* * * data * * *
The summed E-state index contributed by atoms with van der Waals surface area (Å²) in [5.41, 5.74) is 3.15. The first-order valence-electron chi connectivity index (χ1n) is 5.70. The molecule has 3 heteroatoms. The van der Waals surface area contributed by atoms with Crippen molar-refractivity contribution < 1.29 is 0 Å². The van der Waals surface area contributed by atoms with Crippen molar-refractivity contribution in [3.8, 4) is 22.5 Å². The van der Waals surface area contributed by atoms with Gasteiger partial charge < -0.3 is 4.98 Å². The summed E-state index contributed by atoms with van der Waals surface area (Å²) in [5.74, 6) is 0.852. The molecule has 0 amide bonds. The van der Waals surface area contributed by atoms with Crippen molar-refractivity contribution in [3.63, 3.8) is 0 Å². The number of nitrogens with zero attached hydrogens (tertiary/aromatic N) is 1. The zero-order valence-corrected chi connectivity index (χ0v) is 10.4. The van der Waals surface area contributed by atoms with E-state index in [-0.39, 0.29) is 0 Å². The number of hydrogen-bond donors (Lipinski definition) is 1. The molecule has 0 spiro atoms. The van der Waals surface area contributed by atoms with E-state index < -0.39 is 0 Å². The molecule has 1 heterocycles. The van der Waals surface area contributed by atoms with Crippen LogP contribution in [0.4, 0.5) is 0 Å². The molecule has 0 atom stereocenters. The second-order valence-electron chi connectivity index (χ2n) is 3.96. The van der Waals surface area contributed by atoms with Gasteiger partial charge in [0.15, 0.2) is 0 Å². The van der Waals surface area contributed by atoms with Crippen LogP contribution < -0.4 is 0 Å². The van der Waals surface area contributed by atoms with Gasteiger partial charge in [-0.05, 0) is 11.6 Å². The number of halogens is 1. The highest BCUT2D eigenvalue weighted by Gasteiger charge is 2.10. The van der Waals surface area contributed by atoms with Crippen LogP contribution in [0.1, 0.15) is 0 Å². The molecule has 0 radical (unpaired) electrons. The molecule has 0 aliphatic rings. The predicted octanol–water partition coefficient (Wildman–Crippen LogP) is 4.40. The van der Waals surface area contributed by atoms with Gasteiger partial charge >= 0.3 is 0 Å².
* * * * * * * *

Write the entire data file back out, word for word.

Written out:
The summed E-state index contributed by atoms with van der Waals surface area (Å²) in [5.41, 5.74) is 3.15. The first-order valence-electron chi connectivity index (χ1n) is 5.70. The molecule has 3 heteroatoms. The van der Waals surface area contributed by atoms with Crippen molar-refractivity contribution < 1.29 is 0 Å². The van der Waals surface area contributed by atoms with Crippen molar-refractivity contribution in [3.8, 4) is 22.5 Å². The van der Waals surface area contributed by atoms with Gasteiger partial charge < -0.3 is 4.98 Å². The summed E-state index contributed by atoms with van der Waals surface area (Å²) in [5.74, 6) is 0.852. The molecule has 0 amide bonds. The van der Waals surface area contributed by atoms with Crippen molar-refractivity contribution in [3.63, 3.8) is 0 Å². The number of nitrogens with zero attached hydrogens (tertiary/aromatic N) is 1. The zero-order valence-corrected chi connectivity index (χ0v) is 10.4. The van der Waals surface area contributed by atoms with E-state index in [-0.39, 0.29) is 0 Å². The number of hydrogen-bond donors (Lipinski definition) is 1. The molecule has 0 spiro atoms. The van der Waals surface area contributed by atoms with E-state index < -0.39 is 0 Å². The molecule has 1 heterocycles. The van der Waals surface area contributed by atoms with Crippen LogP contribution in [0.4, 0.5) is 0 Å². The molecule has 0 atom stereocenters. The second-order valence-electron chi connectivity index (χ2n) is 3.96. The van der Waals surface area contributed by atoms with Gasteiger partial charge in [0.15, 0.2) is 0 Å². The van der Waals surface area contributed by atoms with Crippen LogP contribution < -0.4 is 0 Å². The van der Waals surface area contributed by atoms with Gasteiger partial charge in [-0.05, 0) is 11.6 Å². The number of halogens is 1. The highest BCUT2D eigenvalue weighted by Gasteiger charge is 2.10. The van der Waals surface area contributed by atoms with Crippen LogP contribution in [0.1, 0.15) is 0 Å². The molecule has 0 radical (unpaired) electrons. The molecule has 0 aliphatic rings. The predicted octanol–water partition coefficient (Wildman–Crippen LogP) is 4.40. The van der Waals surface area contributed by atoms with Gasteiger partial charge >= 0.3 is 0 Å².